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Newsletter: California’s budget deadline? Hardly

Essential Politics
(Los Angeles Times)

For almost a half-century, June 15 has been the designated date by which the California Legislature must act on the state budget. The requirement was given some teeth almost a decade ago, triggering a forfeiture of legislators’ pay for every day the budget is late.

But here’s a news flash: The bill to be ratified Monday by both houses of the Legislature won’t put in place a new state budget. It only lays out a rough framework — and even then, one lacking the endorsement of the guy who must ultimately sign it, Gov. Gavin Newsom.

The rules laid out in the California Constitution have always had very noticeable loopholes.

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50 years of California budget loopholes

Voters imposed the June 15 budget deadline with a 1970 ballot measure that, for 40 years, came with no consequences. Records show the constitutional requirement was met only four times before 2011.

It was only when a budget stalemate dragged on beyond July 1, the beginning of California’s new fiscal year, that problems arose. The latest budget ever signed into law was the one enacted on Sept. 23, 2008. Twice in the modern era, the delay forced the state to issue IOUs.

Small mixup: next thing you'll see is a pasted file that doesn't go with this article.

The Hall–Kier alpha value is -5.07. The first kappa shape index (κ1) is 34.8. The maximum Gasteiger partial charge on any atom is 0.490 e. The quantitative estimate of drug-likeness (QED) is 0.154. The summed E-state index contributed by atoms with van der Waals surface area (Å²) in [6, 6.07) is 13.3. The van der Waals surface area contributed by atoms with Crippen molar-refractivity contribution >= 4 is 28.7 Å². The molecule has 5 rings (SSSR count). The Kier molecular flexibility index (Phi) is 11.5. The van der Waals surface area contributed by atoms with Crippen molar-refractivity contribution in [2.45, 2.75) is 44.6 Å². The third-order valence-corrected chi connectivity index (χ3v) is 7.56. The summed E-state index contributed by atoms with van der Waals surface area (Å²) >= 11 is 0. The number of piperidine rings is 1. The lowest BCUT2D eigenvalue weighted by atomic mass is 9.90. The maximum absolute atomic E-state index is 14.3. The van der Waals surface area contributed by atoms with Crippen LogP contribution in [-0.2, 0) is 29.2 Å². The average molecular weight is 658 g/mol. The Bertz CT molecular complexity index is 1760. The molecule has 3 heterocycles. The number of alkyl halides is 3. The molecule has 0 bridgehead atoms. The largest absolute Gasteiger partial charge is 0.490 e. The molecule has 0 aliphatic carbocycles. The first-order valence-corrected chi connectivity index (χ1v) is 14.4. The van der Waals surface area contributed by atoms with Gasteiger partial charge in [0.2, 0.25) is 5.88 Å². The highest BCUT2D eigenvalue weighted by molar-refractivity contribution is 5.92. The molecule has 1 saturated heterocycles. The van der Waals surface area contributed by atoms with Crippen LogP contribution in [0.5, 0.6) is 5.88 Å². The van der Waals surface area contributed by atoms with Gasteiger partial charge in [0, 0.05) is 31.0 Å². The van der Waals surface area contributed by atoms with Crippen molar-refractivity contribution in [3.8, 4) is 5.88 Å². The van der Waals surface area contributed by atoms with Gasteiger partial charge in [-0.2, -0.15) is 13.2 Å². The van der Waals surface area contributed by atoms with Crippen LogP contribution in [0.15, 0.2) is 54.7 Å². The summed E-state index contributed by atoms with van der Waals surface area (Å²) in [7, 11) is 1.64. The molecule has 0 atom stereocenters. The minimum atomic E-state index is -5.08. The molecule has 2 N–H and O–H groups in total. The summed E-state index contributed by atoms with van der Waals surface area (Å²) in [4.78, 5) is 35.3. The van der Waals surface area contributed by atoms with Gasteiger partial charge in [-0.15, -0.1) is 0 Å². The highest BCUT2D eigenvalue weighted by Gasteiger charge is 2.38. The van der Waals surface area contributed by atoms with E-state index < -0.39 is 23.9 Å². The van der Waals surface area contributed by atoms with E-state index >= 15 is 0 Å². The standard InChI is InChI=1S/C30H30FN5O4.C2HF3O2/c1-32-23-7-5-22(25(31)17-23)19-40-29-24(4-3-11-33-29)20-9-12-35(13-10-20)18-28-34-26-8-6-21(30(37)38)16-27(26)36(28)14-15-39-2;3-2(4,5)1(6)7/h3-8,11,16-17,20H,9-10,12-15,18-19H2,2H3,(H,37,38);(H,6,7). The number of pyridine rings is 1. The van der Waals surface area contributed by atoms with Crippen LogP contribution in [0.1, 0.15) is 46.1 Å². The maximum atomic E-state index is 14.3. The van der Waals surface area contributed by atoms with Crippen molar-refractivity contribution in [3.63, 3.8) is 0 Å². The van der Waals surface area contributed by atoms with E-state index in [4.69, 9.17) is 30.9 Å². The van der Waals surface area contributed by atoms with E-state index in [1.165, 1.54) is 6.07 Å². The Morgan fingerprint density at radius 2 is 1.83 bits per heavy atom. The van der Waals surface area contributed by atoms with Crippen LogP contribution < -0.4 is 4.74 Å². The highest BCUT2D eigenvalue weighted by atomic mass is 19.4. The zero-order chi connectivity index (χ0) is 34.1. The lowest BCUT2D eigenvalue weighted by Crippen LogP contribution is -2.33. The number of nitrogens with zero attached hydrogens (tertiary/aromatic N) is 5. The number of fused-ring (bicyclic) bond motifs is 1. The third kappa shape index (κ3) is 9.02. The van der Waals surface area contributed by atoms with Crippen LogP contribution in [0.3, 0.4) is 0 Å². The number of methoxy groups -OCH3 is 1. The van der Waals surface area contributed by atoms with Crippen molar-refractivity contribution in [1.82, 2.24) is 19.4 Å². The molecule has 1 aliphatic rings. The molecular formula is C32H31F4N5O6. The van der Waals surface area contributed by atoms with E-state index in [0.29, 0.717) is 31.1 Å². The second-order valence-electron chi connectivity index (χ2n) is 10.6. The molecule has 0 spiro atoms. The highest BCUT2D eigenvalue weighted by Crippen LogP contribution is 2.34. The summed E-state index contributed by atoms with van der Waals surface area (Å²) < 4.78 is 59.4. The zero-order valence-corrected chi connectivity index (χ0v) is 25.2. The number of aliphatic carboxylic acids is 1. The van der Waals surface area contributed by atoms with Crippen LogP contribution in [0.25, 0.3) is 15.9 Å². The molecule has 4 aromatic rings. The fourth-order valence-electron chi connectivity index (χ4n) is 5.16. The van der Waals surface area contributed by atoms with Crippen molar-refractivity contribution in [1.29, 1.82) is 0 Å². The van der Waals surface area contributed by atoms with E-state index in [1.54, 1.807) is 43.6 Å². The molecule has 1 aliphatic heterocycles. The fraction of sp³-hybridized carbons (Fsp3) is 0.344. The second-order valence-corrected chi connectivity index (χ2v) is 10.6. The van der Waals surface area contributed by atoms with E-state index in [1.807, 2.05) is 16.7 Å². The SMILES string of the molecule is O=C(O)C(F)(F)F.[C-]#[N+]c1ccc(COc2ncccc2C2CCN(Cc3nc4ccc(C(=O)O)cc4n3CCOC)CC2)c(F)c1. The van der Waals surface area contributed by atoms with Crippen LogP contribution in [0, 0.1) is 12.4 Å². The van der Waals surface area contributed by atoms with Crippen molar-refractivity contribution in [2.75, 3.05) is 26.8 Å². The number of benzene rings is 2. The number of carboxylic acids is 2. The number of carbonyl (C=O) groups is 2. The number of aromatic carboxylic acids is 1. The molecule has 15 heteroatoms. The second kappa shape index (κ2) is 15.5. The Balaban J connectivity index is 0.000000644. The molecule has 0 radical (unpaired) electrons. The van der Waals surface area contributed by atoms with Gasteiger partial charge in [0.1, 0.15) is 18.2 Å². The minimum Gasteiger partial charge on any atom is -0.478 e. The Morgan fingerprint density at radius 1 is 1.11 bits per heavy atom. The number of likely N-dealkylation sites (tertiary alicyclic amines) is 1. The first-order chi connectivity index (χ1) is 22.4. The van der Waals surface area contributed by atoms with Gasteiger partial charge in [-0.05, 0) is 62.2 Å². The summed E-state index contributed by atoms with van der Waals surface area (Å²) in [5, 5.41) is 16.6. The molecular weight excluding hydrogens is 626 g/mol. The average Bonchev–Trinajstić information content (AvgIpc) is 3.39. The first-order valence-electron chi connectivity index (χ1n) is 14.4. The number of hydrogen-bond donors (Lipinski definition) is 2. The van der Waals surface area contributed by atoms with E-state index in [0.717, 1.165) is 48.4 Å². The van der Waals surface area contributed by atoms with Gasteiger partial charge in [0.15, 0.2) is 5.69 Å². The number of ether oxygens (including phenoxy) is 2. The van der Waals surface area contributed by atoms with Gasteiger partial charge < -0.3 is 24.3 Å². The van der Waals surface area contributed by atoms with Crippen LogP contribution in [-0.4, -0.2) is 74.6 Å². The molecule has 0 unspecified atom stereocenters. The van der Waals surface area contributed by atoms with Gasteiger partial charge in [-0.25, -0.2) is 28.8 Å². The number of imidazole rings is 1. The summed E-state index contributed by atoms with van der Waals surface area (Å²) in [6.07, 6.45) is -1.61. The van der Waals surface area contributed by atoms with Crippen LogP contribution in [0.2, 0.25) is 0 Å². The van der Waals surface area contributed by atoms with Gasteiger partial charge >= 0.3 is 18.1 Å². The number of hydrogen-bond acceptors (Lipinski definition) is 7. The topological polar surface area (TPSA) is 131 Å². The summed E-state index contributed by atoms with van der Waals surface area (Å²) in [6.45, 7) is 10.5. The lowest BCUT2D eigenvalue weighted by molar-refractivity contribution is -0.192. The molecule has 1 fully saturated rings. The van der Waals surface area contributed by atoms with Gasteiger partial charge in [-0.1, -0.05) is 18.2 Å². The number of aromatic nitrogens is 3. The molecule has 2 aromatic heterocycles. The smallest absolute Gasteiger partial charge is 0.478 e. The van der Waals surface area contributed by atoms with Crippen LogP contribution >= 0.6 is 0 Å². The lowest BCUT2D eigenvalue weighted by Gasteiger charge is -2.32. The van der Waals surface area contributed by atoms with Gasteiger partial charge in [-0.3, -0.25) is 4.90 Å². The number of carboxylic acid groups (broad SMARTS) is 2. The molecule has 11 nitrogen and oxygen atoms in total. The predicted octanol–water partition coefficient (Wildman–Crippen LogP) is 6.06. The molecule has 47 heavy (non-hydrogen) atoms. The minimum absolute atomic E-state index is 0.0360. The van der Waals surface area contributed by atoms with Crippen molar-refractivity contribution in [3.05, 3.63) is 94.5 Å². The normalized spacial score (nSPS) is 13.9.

Enter the rules established by Proposition 25 in 2010, sold to voters as a way to end the long streak of summertime gridlock. The ballot measure removed the real obstacle to on-time budgets: a 1933 rule requiring a supermajority vote in both legislative houses. For decades, it meant the budget needed bipartisan support.

The 2010 ballot measure lowered the budget threshold to a simple majority, which Democrats could easily muster on their own. But it was a Democratic governor, Jerry Brown, who refused to go it alone in 2011. Declaring the legislative proposal “unbalanced,” Brown vetoed it. The state’s controller, John Chiang, then said legislators shouldn’t be paid because they had failed to put a budget in place.

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Not so fast.

Trial and appellate courts later ruled that Chiang was wrong, that Proposition 25 only requires the Legislature to pass a budget — meaning it’s irrelevant what happens once the document leaves their hands. They pass it, they get paid.

Which brings us to Monday. Legislators will surely pass a budget bill, but they will have a lot of work left to do in striking a deal with Newsom and approving it once it’s been detailed in a series of other budget-related bills.

One final note: Those additional budget bills aren’t really subject to any deadlines. Most will be written and adopted before July 1, but a few of the so-called budget “trailer bills” are often crafted months later.

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Newsom vs. lawmakers on ‘trigger cuts’

The fact that Monday has arrived without a full deal between Newsom and Democratic legislative leaders is a reflection of their sharp disagreement on how California’s spending plan should address the need for at least $14 billion in new coronavirus relief from President Trump and Congress.

Newsom’s May 14 proposal was to cut spending now and hope that the feds send enough money to reverse the cuts this summer. Lawmakers flatly rejected that plan, opting instead to write a budget that assumes the money will arrive by early fall and only enacting automatic “trigger cuts” in spending if that doesn’t happen.